RAZORBILL, or RAZOR-BILLED AUK, known also on many parts of the British coasts as the Marrot, Murre, Scout, Tinker or Willock names which it, however, shares with the GUILLEMOT (q.v.) and to some extent with the PUFFIN (q.v.) a common sea-bird of the North Atlantic, 1 resorting in vast numbers to certain rocky cliffs for the purpose of breeding, and returning to deeper waters for the rest of the year. It is the Alca torda of Linnaeus 2 and most modern authors, congeneric with the GARE- FOWL (q.v.), if not with the true Guillemots, between which two forms it is intermediate differing -from the former in its small size and retaining the power of flight, which that extinct species had lost, and from the latter in its peculiarly-shaped bill, which is vertically enlarged, compressed, and deeply furrowed, as well as in its elongated, wedge-shaped tail. A fine white line, running 1 Schlegel (Mus. des Pays-Bos, Urinatores, p. 14) records an example from Japan ; but this must be in error.
1 The word Alca is simply the Latinized form of this bird's common Teutonic name, Alk, of which Auk is the English modification. It must therefore be held to be the type of the Linnaean genus Alca, though some systematists on indefensible grounds have removed it thence, making it the sole member of a genus named by Leach, after Aldrovandus (Ornithologia, bk. xix. chap, xlix.), ytamaniaa.n extraordinary word, that seems to have originated in some mistake from the no less extraordinary Vuttamaria, given by Belon (Observations, i. c. xi.) as the Cretan name of some diving bird, which could not have been the present species.
on each side from the base of the culmen to the eye, is in the adult bird in breeding-apparel (with rare exceptions) a further characteristic. Otherwise the appearance of all these birds may be briefly described in the same words head, breast and upper parts generally of a deep glossy black, and the lower parts and tip of the secondaries of a pure white, while the various changes of plumage dependent on age or season are alike in all. In habits the razorbill closely agrees with the true guillemots, laying its single egg (which is not, however, subject to the same variety of coloration as in the guillemot) on the ledges of cliffs, but it is said as a rule to occupy higher elevations, and when not breeding to keep farther out to sea. On the east side of the Atlantic the Razorbill has its breeding stations from the North Cape to Brittany, besides several in the Baltic, while in winter it passes much farther to the southward, and is sometimes numerous in the Bay of Gibraltar, occasionally entering the Mediterranean, but apparently never extending east of Sicily or Malta. On the west side of the Atlantic it breeds from 70 N. lat. on the eastern shore of Baffin's Bay to Cape Farewell, and again on the coast of America from Labrador and Newfoundland to the Bay of Fundy, while in winter it reaches Long Island. (A. N.)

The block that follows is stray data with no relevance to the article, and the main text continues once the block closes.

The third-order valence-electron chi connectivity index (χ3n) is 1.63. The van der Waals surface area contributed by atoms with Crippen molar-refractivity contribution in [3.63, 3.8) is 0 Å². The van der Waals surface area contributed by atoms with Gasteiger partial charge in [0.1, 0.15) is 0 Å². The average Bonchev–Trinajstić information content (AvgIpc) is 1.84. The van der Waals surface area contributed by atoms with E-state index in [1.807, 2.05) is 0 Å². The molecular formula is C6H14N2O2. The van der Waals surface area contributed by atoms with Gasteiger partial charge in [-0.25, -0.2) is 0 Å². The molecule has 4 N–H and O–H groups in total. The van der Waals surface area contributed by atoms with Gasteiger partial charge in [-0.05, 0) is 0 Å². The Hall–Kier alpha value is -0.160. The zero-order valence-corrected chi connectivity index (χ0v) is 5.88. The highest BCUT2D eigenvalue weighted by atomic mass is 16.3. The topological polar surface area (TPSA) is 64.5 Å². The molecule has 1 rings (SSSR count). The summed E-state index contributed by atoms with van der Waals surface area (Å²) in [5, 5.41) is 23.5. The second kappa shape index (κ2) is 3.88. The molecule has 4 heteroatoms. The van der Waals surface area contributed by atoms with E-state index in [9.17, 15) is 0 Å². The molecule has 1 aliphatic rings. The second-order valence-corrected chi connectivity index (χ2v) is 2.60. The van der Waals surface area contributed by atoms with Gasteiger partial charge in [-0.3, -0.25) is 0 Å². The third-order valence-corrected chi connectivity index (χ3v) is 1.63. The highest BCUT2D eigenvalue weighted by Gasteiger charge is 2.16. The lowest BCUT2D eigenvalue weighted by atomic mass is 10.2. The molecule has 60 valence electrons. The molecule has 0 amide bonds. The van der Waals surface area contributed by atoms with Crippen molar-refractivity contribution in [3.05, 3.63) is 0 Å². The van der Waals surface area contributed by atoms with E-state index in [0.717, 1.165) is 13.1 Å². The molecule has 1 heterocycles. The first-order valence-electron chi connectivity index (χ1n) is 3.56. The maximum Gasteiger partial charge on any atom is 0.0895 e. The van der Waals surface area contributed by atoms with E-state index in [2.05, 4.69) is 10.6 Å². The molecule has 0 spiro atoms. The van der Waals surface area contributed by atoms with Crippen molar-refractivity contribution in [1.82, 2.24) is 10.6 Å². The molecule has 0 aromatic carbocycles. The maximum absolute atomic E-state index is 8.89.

Note - this article incorporates content from Encyclopaedia Britannica, Eleventh Edition, (1910-1911)